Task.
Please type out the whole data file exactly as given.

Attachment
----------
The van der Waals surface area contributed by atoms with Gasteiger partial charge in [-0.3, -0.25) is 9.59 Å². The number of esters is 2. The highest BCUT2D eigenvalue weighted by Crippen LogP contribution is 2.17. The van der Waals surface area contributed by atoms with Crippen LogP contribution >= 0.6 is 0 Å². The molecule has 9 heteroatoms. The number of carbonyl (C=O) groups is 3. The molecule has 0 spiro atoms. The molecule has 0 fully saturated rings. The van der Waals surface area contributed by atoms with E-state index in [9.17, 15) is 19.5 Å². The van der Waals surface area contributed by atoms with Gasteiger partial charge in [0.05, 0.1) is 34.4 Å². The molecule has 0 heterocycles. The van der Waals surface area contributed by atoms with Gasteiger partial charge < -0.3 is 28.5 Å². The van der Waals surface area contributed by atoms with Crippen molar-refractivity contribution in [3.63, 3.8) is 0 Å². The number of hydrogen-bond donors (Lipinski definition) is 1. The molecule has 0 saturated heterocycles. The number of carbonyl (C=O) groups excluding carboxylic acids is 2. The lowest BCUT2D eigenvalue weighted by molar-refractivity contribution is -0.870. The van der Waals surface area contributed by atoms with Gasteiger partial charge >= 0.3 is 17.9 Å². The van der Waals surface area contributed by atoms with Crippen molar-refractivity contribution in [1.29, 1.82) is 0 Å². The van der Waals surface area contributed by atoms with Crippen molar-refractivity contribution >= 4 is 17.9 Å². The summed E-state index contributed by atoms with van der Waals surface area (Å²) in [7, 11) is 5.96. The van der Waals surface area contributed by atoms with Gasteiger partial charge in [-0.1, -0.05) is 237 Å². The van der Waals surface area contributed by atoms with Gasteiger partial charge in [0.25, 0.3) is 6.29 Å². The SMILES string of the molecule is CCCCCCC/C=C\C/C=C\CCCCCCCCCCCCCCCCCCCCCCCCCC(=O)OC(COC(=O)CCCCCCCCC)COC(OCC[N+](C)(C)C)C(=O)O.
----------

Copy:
The van der Waals surface area contributed by atoms with Gasteiger partial charge in [-0.3, -0.25) is 9.59 Å². The number of esters is 2. The highest BCUT2D eigenvalue weighted by Crippen LogP contribution is 2.17. The van der Waals surface area contributed by atoms with Crippen LogP contribution >= 0.6 is 0 Å². The molecule has 9 heteroatoms. The number of carbonyl (C=O) groups is 3. The molecule has 0 spiro atoms. The molecule has 0 fully saturated rings. The van der Waals surface area contributed by atoms with E-state index in [9.17, 15) is 19.5 Å². The van der Waals surface area contributed by atoms with Gasteiger partial charge in [0.05, 0.1) is 34.4 Å². The molecule has 0 heterocycles. The van der Waals surface area contributed by atoms with Gasteiger partial charge < -0.3 is 28.5 Å². The van der Waals surface area contributed by atoms with Crippen molar-refractivity contribution in [3.63, 3.8) is 0 Å². The number of hydrogen-bond donors (Lipinski definition) is 1. The molecule has 0 saturated heterocycles. The number of carbonyl (C=O) groups excluding carboxylic acids is 2. The lowest BCUT2D eigenvalue weighted by molar-refractivity contribution is -0.870. The van der Waals surface area contributed by atoms with Gasteiger partial charge >= 0.3 is 17.9 Å². The van der Waals surface area contributed by atoms with Crippen molar-refractivity contribution in [1.29, 1.82) is 0 Å². The van der Waals surface area contributed by atoms with Crippen molar-refractivity contribution >= 4 is 17.9 Å². The summed E-state index contributed by atoms with van der Waals surface area (Å²) in [7, 11) is 5.96. The van der Waals surface area contributed by atoms with Gasteiger partial charge in [-0.1, -0.05) is 237 Å². The van der Waals surface area contributed by atoms with Gasteiger partial charge in [0.25, 0.3) is 6.29 Å². The SMILES string of the molecule is CCCCCCC/C=C\C/C=C\CCCCCCCCCCCCCCCCCCCCCCCCCC(=O)OC(COC(=O)CCCCCCCCC)COC(OCC[N+](C)(C)C)C(=O)O.